Half Way There

Tomorrow we complete the first phase of our project here in south central Wisconsin. I guess the best name for it, is Ready, Set, Smart. Our goal was to reach every easement owner, adjacent property owner and others in the spill zone of Enbridge’s Mainline Corridor in Jefferson and Dane County. It was very important to me, to try to meet and speak with as many of them as I possibly could personally so I went out on each canvas. I didn’t get to meet everyone, but I did get to meet a lot of the 300 some residents we canvased.

I learned that their relationships with Enbridge go back decades, and even generations. Often times, their fate sealed by decisions their ancestors made many years ago,  decades ago, even several generations ago. Not all of the people had negative impressions of Enbridge, but those people seemed more influenced by monetary issues, depending mostly on how they perceived  financial renumeration versus any attachment to the land emotionally. By far most people didn’t care about the financial renumeration, they preferred that the pipelines were not there. If they could snap their fingers, the corridor would be gone and surprisingly, to many, money was not an issue. Most didn’t want it, at any price, let alone any expansion of it.  History and heritage, the land and the environment, their quiet rural lifestyle and control over their own land meant more.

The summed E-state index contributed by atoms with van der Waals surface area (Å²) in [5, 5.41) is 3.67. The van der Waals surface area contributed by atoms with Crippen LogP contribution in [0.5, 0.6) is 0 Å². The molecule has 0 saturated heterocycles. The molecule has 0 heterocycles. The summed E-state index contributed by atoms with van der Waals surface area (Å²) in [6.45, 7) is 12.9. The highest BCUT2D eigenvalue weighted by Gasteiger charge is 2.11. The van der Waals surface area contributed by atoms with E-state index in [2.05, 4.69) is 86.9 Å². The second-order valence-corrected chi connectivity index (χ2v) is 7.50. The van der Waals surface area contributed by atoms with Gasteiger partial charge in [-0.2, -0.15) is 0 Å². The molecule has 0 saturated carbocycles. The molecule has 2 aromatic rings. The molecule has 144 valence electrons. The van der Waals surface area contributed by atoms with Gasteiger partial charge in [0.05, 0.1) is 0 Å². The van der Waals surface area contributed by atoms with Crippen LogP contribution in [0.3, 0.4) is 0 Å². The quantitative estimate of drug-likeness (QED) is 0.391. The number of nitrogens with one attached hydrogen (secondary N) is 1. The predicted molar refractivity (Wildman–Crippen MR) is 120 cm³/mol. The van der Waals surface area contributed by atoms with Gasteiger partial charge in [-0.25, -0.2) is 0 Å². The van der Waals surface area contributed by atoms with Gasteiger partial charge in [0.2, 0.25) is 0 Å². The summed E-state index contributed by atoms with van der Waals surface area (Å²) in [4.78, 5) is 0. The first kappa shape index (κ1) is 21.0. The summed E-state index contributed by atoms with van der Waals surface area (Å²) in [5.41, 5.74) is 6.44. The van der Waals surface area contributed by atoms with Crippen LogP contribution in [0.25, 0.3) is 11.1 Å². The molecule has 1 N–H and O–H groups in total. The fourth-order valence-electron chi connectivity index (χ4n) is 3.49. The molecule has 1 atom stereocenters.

Those with nondisclosure agreements clearly wanted to be able to have their voice back, even if they had to use gestures to get that message across. None of them thought eminent domain by a foreign company for profit, was an American-like concept. None of them were happy with the condition that Enbridge left their land in after it had occupied it, even those that were soft on Enbridge.

I don’t have the budget that a multi billion dollar business like Enbridge has, but I have something they don’t. Heart. I have an honest to goodness human heart. Enbridge may have pumps.Pumps that throb as they push tar sands oil through rigid steel tubes, but money can’t buy a real human heart, especially one that really cares about people’s lives and our planet. I’m thinking that blood is thicker than oil these days, even the dilbit. Money can buy a lot of things including loyalty, but it can’t buy a heart, or a conscience either.